Evil Dead the Musical

      The UWG Theatre Company put on a week-long performance of Evil Dead: The Musical just in time for the Halloween season.
      Evil Dead: The Musical is based upon the 1981 film The Evil Dead and adapted to feature various songs. UWG’s production ran from Oct. 10 to 14 at roughly 100 minutes with a brief intermission and a few set changes. The show was filled catchy songs that allowed the audience to interpret the scenes in refreshing and unique ways, several lines of humor that provided moments of comedic relief and a diverse range of costumes and effects that included elements of gore, fog and intense strobe lights.
      The night began with a excerpt from the Book of the Dead before the audience was introduced to the five main characters of the first half of the show. The cast featured a diverse group of members who accompanied each other well on stage and each had distinct character attributes and appearances that made it easy to keep them all separate during the evening. There were a few hiccups during the show, such as wardrobe malfunctions, but the actors handled them well and did not skip a beat.
      A few of the songs throughout the performance were a bit unusual and while some actors were able to captivate the audience with their voices, a few cast members struggled to hit the notes and stay on tune with the songs. The catchiest song of the night, “Do the Necronomicon,” was sang in harmony and the most enjoyable of the performance. It was also accompanied with a dance number that the cast clearly enjoyed as they allowed themselves to let loose and have fun on-stage.
      Two prevalent themes of the show–gore and profanity–were present throughout the performance. The gore, while suggestive and gruesome, was clearly exaggerated by the actors and stage crew as the use of fake blood was apparent to the audience. A scene in which a character’s intestines were shown falling out lacked a terrifying effect as the props looked more like sausages stuffed with cotton than bloody guts. Even when the head of a character was chopped off, the scene was extremely toned down by placing the actors behind a big sheet-like screen to reduce a gruesome decapitation into nothing more than a shadow.
      However, the evening did not lack in terms of profanity and sexual humor. From the beginning the audience was exposed to several lines of profanity which continued throughout the entire show. The sexual humor and references were also common and happened the most during the first half of the show before one particular character died taking a majority of the references with him.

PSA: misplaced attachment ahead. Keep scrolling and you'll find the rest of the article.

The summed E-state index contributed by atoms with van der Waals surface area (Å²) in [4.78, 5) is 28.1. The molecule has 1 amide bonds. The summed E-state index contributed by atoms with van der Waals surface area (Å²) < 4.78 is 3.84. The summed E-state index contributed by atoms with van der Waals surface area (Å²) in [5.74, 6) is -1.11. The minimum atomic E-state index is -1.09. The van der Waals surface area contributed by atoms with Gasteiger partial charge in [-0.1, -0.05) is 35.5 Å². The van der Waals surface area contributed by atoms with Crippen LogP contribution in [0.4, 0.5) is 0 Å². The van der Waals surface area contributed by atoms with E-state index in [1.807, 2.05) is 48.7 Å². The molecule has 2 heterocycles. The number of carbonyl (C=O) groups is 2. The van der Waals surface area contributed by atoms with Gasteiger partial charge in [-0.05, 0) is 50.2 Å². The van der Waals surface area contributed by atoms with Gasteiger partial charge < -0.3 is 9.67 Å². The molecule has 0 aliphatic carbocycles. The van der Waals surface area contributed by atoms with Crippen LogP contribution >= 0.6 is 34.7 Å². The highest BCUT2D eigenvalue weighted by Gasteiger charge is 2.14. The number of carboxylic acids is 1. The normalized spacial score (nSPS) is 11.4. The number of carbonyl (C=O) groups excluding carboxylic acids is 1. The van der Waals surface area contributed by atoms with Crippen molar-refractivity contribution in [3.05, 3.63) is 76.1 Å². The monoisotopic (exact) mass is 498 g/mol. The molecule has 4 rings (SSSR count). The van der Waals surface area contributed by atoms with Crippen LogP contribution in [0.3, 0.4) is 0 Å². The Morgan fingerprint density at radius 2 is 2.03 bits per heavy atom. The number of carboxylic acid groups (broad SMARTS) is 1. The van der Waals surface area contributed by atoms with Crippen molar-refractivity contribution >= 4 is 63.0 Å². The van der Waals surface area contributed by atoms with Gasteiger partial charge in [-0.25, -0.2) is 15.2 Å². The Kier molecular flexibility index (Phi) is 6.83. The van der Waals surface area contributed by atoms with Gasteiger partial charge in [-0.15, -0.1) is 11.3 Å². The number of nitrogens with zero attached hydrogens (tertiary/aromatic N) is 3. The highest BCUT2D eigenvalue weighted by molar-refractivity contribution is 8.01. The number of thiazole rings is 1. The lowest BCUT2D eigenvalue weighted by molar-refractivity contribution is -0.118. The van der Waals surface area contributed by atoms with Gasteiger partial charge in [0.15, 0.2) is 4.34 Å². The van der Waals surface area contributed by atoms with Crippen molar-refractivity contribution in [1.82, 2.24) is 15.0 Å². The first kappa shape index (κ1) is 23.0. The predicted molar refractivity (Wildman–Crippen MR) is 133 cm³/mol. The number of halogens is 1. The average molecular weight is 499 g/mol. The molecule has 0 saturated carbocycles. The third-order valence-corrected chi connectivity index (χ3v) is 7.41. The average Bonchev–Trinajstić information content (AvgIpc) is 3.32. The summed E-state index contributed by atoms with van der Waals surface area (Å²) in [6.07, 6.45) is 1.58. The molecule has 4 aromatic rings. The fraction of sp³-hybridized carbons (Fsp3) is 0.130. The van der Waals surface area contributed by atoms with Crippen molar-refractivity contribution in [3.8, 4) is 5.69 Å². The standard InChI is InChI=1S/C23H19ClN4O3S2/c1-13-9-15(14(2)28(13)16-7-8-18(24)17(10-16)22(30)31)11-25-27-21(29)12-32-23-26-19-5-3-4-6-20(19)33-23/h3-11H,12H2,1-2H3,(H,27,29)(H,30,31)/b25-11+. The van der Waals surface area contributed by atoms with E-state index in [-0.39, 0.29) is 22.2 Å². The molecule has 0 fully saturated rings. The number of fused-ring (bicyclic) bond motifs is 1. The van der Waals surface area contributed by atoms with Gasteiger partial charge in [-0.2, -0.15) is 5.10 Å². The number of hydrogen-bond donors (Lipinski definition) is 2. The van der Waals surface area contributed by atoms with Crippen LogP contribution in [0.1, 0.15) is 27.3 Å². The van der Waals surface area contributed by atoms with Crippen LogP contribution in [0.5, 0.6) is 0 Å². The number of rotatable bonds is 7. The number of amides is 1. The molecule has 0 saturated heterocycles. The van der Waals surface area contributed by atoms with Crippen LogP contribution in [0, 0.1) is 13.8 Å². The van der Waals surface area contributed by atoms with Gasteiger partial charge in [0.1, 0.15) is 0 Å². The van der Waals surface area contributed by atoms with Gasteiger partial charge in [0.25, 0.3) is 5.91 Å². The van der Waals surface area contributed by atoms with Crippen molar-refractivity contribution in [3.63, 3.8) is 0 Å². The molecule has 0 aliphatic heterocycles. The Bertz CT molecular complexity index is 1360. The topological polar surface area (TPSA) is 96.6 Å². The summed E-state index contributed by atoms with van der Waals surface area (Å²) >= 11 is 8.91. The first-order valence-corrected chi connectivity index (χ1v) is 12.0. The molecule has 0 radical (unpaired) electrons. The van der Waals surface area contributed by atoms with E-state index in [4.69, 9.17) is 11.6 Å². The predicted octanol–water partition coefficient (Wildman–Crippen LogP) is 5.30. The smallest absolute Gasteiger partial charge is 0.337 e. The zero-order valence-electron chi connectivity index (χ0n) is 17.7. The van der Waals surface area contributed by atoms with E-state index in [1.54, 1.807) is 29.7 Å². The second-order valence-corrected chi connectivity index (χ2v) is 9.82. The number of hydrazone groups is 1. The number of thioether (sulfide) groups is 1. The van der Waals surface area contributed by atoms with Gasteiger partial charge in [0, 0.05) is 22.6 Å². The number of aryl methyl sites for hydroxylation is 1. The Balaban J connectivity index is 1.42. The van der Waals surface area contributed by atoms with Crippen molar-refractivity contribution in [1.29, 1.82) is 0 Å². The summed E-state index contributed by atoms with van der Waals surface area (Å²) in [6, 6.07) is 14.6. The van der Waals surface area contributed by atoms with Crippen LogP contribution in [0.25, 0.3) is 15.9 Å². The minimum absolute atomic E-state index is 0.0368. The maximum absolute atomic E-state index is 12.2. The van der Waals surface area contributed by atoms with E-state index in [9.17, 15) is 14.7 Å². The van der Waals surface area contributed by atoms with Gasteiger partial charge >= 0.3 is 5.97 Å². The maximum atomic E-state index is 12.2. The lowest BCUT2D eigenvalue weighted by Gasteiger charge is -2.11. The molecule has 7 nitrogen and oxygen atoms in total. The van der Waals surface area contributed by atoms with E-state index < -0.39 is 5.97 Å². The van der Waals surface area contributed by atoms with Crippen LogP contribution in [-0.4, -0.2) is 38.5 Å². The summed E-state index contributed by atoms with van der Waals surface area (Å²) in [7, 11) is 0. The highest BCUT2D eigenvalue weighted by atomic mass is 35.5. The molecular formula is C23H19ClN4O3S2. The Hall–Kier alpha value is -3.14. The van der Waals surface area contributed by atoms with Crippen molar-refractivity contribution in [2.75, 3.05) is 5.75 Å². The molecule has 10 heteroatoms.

After a brief intermission, the show opened back up with three new characters to replace the three who died in the first half. These new characters were more entertaining and exciting to watch. There was a new dynamic of actors performing and their chemistry was electrifying. Cierra Byrd and Saani Parham, who played Ed and Annie, were hilarious and fun to watch. They also worked well with Tyshawn Gooden who portrayed the show’s main character, Ash.
      The biggest stars of the entire night came rising from the ground at the end of the show. Right before the final set change, the show’s band started appearing as an entire set lifted from below the front of the stage. The audience went crazy as when they saw three masked men playing instruments. The face distorting masks the band wore signified to the audience that they had been consumed by the evil dead as well. This distraction allowed the stage crew to change the set dramatically for the final scenes.
      Evil Dead: The Musical was the perfect show to start off the month of October. It contained that element of horror that people crave while keeping things light-hearted with humor. However, there were parts of the musical that lacked that realistic and excitement factor. While the show was interesting, it could have been better if they played up the gruesome and gore on a realistic level.



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